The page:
By Brian Maass
DENVER (CBS4) – Ozell Williams, the East High School cheerleading coach fired over his coaching methods, told CBS4, “What am I hiding from? What am I hiding for? I didn’t do anything wrong.”
The comments came in his first interview following the controversy which erupted in August, when videos were leaked that showed high school cheerleaders under his direction screaming as they attempted to perform “split stretches.”
“Split stretches hurt, therefore they knew this is going to hurt,” Williams told CBS4 during four hours of interviews.
Denver Public Schools fired Williams. East High Principal, Andy Mendelsberg, retired, and Assistant Principal Lisa Porter resigned following the release of the tapes, which garnered worldwide attention.
DPS Superintendent Tom Boasberg said at the time, “I want to be very clear that this technique is dangerous and unacceptable.”
The Denver district attorney declined to file criminal charges, but also slammed the techniques Williams used.
Williams conceded the clips that were leaked looked bad, but he told CBS4 they were missing context. He apologized for the videos being leaked without explanation, but defended his methods. “That part of the video looks bad, and I apologize for that.”
“Do you think you did anything wrong?,” CBS4 Investigator Brian Maass asked.
“No, not at all,” he replied.
Williams explained that prior to the splits exercise, he explained the split stretch to the cheerleaders and they were told that being able to perform a split was critical to cheerleading.
Williams said he demonstrated it to the girls, but made clear it was an optional exercise.
He said the teens agreed that if they tried it, they would hold the stretch for 30 seconds. He insisted taking part in the drill was voluntary, and that no one declined to participate.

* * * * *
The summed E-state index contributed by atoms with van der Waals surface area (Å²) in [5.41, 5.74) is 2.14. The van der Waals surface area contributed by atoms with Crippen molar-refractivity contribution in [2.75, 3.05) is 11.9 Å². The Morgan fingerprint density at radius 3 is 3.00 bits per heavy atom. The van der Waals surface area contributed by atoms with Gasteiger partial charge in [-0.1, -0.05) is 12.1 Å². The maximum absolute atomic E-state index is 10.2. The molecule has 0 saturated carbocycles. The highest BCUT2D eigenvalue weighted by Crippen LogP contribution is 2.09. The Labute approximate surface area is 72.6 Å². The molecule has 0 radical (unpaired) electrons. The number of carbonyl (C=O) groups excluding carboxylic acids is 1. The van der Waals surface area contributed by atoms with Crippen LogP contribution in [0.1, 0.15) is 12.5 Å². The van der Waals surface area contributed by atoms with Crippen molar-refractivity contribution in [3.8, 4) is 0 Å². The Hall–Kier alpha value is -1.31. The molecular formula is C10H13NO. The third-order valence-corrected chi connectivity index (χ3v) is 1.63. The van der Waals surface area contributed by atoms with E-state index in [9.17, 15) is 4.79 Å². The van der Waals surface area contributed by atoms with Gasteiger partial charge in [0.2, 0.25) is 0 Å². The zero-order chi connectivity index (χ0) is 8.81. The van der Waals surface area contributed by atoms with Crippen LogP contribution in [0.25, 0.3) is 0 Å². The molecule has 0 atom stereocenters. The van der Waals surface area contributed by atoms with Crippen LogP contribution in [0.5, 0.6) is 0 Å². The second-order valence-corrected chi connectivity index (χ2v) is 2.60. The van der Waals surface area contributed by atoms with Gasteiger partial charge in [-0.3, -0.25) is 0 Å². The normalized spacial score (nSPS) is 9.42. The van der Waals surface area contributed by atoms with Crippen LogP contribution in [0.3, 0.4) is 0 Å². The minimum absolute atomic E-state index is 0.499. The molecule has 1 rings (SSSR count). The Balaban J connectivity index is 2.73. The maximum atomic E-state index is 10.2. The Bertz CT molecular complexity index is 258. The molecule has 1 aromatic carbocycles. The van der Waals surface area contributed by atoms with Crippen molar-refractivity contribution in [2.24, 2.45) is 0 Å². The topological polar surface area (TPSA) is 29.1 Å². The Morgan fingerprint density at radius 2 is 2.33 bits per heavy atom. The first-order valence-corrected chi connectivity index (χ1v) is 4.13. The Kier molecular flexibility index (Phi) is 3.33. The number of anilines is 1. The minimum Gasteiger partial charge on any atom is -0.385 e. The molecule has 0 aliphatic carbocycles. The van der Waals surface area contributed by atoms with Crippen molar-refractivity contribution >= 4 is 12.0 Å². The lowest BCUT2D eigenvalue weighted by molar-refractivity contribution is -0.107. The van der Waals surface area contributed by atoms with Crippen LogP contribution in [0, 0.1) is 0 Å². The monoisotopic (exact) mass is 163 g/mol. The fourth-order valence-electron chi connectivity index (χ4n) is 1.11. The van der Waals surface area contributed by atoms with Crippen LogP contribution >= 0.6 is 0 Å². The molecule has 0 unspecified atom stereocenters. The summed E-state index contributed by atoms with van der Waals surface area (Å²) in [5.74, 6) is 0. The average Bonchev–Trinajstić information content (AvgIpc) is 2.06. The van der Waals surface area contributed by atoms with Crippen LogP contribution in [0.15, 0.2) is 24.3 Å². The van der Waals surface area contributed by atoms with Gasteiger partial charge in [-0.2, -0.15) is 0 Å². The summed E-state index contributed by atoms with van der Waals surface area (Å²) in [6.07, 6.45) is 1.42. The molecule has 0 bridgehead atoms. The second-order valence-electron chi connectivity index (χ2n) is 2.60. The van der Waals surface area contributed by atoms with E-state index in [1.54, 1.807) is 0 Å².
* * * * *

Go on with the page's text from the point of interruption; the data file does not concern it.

“I also explain what kind of pain. I told them it was painful. This is a split stretch — it’s no joke. Splits, they hurt and I told them that in advance over and over again — it will hurt.”
In the videos, several of the cheerleaders cry out in pain, repeatedly saying “no” and asking for the exercise to stop.
“Why did you let it keep going if she is crying in pain?” Maass asked.
“I know it helps them, and they know it helps them. That’s why they’re doing it. I didn’t hurt any of those girls,” said Williams. “We made a vow to hold each other to staying in that split stretch. If they didn’t want to do it all they had to was say “no.” No one intimidated them into doing the split.”
He also said claims that he was pressing down on the girls forcing them to do the splits was erroneous. He maintains he was stabilizing and bracing the girls in correct form and letting gravity lower the girls.
Emphasizing that he would not intentionally hurt any cheerleaders, Williams said “That’s all I was doing with these kids, doing what they were asking me to do.”
While several of the student cheerleaders and their parents complained about the splits drill, most did not, and several told CBS4 they supported Williams and his methods and were not troubled by the drill.
Qusair Mohamedbhai, a Denver attorney who represents five of the East High school cheer families, released a statement Thursday afternoon disputing Williams’ contention that none of the girls were hurt.
“Student athletes as young as 13 years old suffered immense emotional and physical pain under the watch of adults in positions of trust,” said the attorney. “The community should be outraged by any school officials who attempt to defend the suffering of our children.”
Williams was condemned on social media following the release of the videos. One person emailed him a picture of a noose. “I just hate you to the core for causing so much physical and mental pain to someone so young,” wrote another person.
Williams said other writers suggested he kill himself and one sent him his home address saying they were coming to get him.
“I worked so hard to get where I am today,” said Williams.
With what’s seen on the video described as barbaric, an atrocity and child abuse, Williams was asked how he responded to those accusations. “That’s not me,” he said, reiterating he would not intentionally hurt any of his students.
He said he is deeply hurt about no longer being able to work with young people, but hopes to clear his name and return to the tumbling community.
“I respect and love these kids and love the community. They took that away when they put this video out.”